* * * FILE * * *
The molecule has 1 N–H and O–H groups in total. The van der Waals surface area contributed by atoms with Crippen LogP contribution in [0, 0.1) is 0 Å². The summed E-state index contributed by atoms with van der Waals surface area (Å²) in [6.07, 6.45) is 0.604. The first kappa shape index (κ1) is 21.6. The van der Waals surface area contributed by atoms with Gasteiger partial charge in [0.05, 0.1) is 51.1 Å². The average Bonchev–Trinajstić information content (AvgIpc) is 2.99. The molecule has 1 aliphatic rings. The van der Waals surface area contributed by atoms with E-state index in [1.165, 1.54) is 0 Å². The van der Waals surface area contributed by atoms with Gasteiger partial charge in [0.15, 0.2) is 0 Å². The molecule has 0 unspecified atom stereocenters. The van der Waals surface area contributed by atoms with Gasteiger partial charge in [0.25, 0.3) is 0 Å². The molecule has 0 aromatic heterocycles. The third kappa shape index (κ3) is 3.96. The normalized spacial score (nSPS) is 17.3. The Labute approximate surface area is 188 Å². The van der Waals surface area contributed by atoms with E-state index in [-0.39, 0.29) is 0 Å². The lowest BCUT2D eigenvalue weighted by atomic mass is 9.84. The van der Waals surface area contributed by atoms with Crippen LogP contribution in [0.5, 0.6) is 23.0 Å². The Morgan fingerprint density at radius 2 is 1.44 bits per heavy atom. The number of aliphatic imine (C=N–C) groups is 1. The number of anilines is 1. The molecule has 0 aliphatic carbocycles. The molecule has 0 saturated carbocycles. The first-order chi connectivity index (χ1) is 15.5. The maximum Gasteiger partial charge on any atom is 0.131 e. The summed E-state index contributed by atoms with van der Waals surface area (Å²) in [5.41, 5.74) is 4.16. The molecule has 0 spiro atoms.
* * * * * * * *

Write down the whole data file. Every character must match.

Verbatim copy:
The molecule has 1 N–H and O–H groups in total. The van der Waals surface area contributed by atoms with Crippen LogP contribution in [0, 0.1) is 0 Å². The summed E-state index contributed by atoms with van der Waals surface area (Å²) in [6.07, 6.45) is 0.604. The first kappa shape index (κ1) is 21.6. The van der Waals surface area contributed by atoms with Gasteiger partial charge in [0.05, 0.1) is 51.1 Å². The average Bonchev–Trinajstić information content (AvgIpc) is 2.99. The molecule has 1 aliphatic rings. The van der Waals surface area contributed by atoms with E-state index in [1.165, 1.54) is 0 Å². The van der Waals surface area contributed by atoms with Gasteiger partial charge in [0.15, 0.2) is 0 Å². The molecule has 0 unspecified atom stereocenters. The van der Waals surface area contributed by atoms with Gasteiger partial charge in [0.25, 0.3) is 0 Å². The molecule has 0 aromatic heterocycles. The third kappa shape index (κ3) is 3.96. The normalized spacial score (nSPS) is 17.3. The Labute approximate surface area is 188 Å². The van der Waals surface area contributed by atoms with E-state index in [-0.39, 0.29) is 0 Å². The lowest BCUT2D eigenvalue weighted by atomic mass is 9.84. The van der Waals surface area contributed by atoms with Crippen LogP contribution in [0.5, 0.6) is 23.0 Å². The Morgan fingerprint density at radius 2 is 1.44 bits per heavy atom. The number of aliphatic imine (C=N–C) groups is 1. The number of anilines is 1. The molecule has 0 aliphatic carbocycles. The molecule has 0 saturated carbocycles. The first-order chi connectivity index (χ1) is 15.5. The maximum Gasteiger partial charge on any atom is 0.131 e. The summed E-state index contributed by atoms with van der Waals surface area (Å²) in [5.41, 5.74) is 4.16. The molecule has 0 spiro atoms.